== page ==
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Albemarle gets key approvals for $1B Australian project

The world’s biggest lithium producer, New York-listed Albemarle, has been granted state environmental approvals to build a planned A$1 billion battery pre-cursor chemical plant in Western Australia by environment minister Stephen Dawson.
Albemarle gets key approvals for $1B Australian project Albemarle gets key approvals for $1B Australian project Albemarle gets key approvals for $1B Australian project Albemarle gets key approvals for $1B Australian project Albemarle gets key approvals for $1B Australian project

Greenbushes will supply ore to the new plant.

Haydn Black

Pending federal environment approvals and final development approval from the diversified conglomerate's board, the Albemarle Kemerton plant will be built just outside the south-west city of Bunbury.
 
Spodumene ore will be sourced from the Greenbushes mine, where Albemarle is a partner with China's Tianqi Lithium.
 
In March the pair announced a $600 million upgrade expansion to supply the rapidly expanding global lithium market, increasing production to 2.3 million tonnes of concentrate a year from 2021.
 
Dawson, who signed-off on today's decision, said the state had found a "balance between an acceptable environmental outcome and a prospering economy".
 
"The Albemarle lithium plant has undergone a thorough environmental assessment process by the Environment Protection Authority, which recommended the project could proceed subject to strict environmental conditions," he said.
 
In October the EPA recommended a flora and vegetation monitoring and management plan to minimise the potential impact on threatened flora and fauna, most notably Carnaby's Black Cockatoo, the Forest Red-tailed Black Cockatoo and Baudin's Black Cockatoo.
 
Albemarle will also be required to develop a water management plan, to ensure quality and quantity of offsite surface and groundwater is maintained throughout construction and operation of the plant, as well as an offset strategy and greenhouse gas reporting.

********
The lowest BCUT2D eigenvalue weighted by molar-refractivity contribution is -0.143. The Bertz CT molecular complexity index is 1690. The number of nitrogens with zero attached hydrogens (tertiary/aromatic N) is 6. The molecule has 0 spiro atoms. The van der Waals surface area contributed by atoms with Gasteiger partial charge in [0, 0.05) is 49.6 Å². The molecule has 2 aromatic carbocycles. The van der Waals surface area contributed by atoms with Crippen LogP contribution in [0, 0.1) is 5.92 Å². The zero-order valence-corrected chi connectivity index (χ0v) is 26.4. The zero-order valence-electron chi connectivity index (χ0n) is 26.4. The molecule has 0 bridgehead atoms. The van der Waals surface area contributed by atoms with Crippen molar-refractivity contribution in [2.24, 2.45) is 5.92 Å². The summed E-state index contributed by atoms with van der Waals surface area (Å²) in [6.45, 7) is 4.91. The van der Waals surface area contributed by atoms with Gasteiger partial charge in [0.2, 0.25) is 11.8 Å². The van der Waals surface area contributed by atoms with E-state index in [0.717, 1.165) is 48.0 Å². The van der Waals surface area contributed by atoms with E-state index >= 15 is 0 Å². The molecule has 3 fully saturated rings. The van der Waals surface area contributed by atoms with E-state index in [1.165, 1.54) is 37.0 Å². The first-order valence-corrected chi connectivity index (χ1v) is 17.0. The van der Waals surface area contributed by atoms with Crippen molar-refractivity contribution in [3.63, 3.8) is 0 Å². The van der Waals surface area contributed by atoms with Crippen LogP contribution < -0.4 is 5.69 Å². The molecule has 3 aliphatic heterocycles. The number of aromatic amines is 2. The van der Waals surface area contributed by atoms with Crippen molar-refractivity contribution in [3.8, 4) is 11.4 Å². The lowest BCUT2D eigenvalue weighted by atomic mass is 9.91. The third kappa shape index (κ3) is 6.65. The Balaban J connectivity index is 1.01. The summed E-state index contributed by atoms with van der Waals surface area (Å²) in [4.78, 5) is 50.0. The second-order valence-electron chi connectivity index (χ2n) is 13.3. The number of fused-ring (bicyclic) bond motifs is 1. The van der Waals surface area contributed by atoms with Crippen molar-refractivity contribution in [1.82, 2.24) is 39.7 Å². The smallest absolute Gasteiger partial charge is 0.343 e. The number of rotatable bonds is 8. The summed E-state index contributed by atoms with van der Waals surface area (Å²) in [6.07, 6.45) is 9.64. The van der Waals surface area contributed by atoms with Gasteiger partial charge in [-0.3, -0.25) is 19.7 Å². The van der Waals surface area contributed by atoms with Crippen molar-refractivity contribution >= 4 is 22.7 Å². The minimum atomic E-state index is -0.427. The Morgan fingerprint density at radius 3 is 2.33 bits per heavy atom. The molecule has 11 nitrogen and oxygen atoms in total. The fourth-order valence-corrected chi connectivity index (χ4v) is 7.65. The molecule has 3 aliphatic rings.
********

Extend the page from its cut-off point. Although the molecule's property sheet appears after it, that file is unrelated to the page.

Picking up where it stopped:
If built the five-train plant would target production of up to 100,000 tonnes of lithium hydroxide through five process trains.
 
Lithium hydroxide is a critical ingredient in the lithium-ion batteries. 
 
Albemarle is understood to consider the WA plant a priority investment, and is reportedly scaling back developments elsewhere around the world.
 
The construction of the individual 20,000tpa trains will be staged over the next 10 years with construction of the first trains planned to commence in the immediate future.
 
WA premier Mark McGowan, who met with Albemarle's board in February, said 500 construction and 500 ongoing roles could be created.
 
"The state is a world-leading producer of lithium and WA has an abundant supply of lithium and other battery minerals which is why it's vital we maximise the opportunities this industry provides, both upstream and downstream, to Western Australians," he boasted.
 
Albemarle's plant will become the second, and largest, lithium hydroxide manufacturing facility to be built in WA with Tianqi already building a smaller 48,000tpa processing plant at Kwinana at a reported cost of $700 million.
 
Chile's SQM is also planning a lithium refinery in WA as part of its joint venture arrangement with Kidman Resources over the Mt Holland lithium project near Southern Cross
 
Earlier this year, the WA government established a Lithium and Energy Materials Industry Taskforce to capitalise on the state's unique hard rock resources and growth in the lithium-ion battery sector. 

 

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